Amend India’s Constitution to bring Tourism under the concurrent list, says Pahle India Foundation Report


@ Vikas Sharma | Sr Journalist

Policy think-tank Pahle India Foundation has recommended that the government should bring the tourism industry under the ‘concurrent list’ by amending Schedule VII of the Constitution. Tourism is currently not mentioned in either Central, State, or Concurrent List.
This recommendation was made by Pahle India Foundation in its study report titled, “An Integrated Value Chain Approach to Ease of Doing Business: A Case Study of Sugar, Alco-Bev, and Tourism.”

The report recommends that tourism should be included under the concurrent list since both the state tourism boards and central ministry have responsibilities in their respective domains. The major budgetary allocations are made by the Centre while States have a larger role in implementation.

“The uncertainties regarding demarcation of responsibilities between centre and state shall persist, until tourism is placed under either of the three lists per Schedule VII of the
Indian Constitution,” the report says.

Among other key recommendations in the report on tourism sector reforms include having a vision document for the food and restaurant sector as it is one of the largest contributors to tourism as a whole. It also recommends establishing a nodal ministry or department for the hospitality sector which is an integral part of tourism. “Due to lack of such a nodal department businesses, have to deal with multiple regulators at the Centre, State, Municipalities, level besides many hyperlocal authorities,” the report states.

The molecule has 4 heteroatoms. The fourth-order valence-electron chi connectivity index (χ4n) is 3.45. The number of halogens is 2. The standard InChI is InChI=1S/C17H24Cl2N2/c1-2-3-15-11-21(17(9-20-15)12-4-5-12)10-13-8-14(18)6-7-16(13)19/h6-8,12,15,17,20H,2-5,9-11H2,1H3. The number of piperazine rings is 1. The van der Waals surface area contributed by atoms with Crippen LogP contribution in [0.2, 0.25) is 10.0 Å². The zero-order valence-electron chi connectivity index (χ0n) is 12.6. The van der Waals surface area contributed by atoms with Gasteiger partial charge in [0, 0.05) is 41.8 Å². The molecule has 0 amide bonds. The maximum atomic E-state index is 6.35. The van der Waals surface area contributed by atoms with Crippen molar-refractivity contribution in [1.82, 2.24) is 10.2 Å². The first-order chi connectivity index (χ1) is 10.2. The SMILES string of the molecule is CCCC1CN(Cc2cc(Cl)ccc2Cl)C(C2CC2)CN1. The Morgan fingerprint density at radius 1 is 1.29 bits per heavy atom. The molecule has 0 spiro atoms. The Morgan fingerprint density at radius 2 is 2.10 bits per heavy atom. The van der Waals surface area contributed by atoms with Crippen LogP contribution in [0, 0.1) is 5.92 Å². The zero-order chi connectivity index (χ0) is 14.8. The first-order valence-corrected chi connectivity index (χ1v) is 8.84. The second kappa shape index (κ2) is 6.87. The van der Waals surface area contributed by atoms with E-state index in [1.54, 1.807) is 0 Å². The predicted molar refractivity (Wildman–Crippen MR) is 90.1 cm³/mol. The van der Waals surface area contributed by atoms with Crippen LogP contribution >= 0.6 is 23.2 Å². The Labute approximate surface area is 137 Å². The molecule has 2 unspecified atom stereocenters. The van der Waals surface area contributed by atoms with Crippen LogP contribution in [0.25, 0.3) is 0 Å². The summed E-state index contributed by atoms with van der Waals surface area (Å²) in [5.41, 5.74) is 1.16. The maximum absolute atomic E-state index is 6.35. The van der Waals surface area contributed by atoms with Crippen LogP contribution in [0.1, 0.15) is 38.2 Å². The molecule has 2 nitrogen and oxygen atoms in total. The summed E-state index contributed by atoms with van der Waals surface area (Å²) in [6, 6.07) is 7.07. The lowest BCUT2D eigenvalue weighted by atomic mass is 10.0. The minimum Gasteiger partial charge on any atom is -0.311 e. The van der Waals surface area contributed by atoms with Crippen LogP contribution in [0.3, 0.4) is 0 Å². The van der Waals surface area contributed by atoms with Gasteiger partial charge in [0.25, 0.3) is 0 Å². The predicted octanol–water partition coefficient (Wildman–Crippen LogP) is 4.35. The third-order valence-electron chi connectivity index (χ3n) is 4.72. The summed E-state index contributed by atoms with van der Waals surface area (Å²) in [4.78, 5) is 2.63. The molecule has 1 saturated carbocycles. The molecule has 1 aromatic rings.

“There are several processes and procedures, such as the state Excise Acts, which need to be modified keeping in mind the challenges the country’s travel and tourism industry is facing today. The case in point of such archaic laws is the Punjab Excise Act of 1914. The initiative by Pahle India Foundation towards highlighting the challenges of the tourism industry for the State Governments to think over and plan and execute reforms is a fantastic effort and this will benefit the industry,” says Vineet Taing MC Member, HRANI & President, Vatika Hotels P. Ltd.
Tourism sector was one of the three sectors besides sugar and alco- beverages included in the study to prove that adopting an integrated value chain approach to ease doing business reforms will have more quantifiable gains and better results for the states.
The report examines these three industries as case studies which are integrated to show how inter-linkages have to be taken into account while implementing reforms in industries.
Mr. Amitabh Kant, CEO, NITI Aayog, who launched the report in New Delhi recently said that the report would be shared with all state governments by NITI Aayog to enable them to make structural reforms in each of the three sectors included in the report.
The report recommends that, in place of current method followed by DPIIT for coming up with reforms policies for the states, it should instead allow states to adopt a sectoral approach to ease of doing business.
This way states can pick the sectors that are most important to them, and take measures to reform those on priority, the report states.
The Indian tourism industry is the seventh-largest in the world and contributes 9.4 per cent to the country’s GDP and accounted for 42 lakh jobs (2018), which is 8.2 per cent of total employment.


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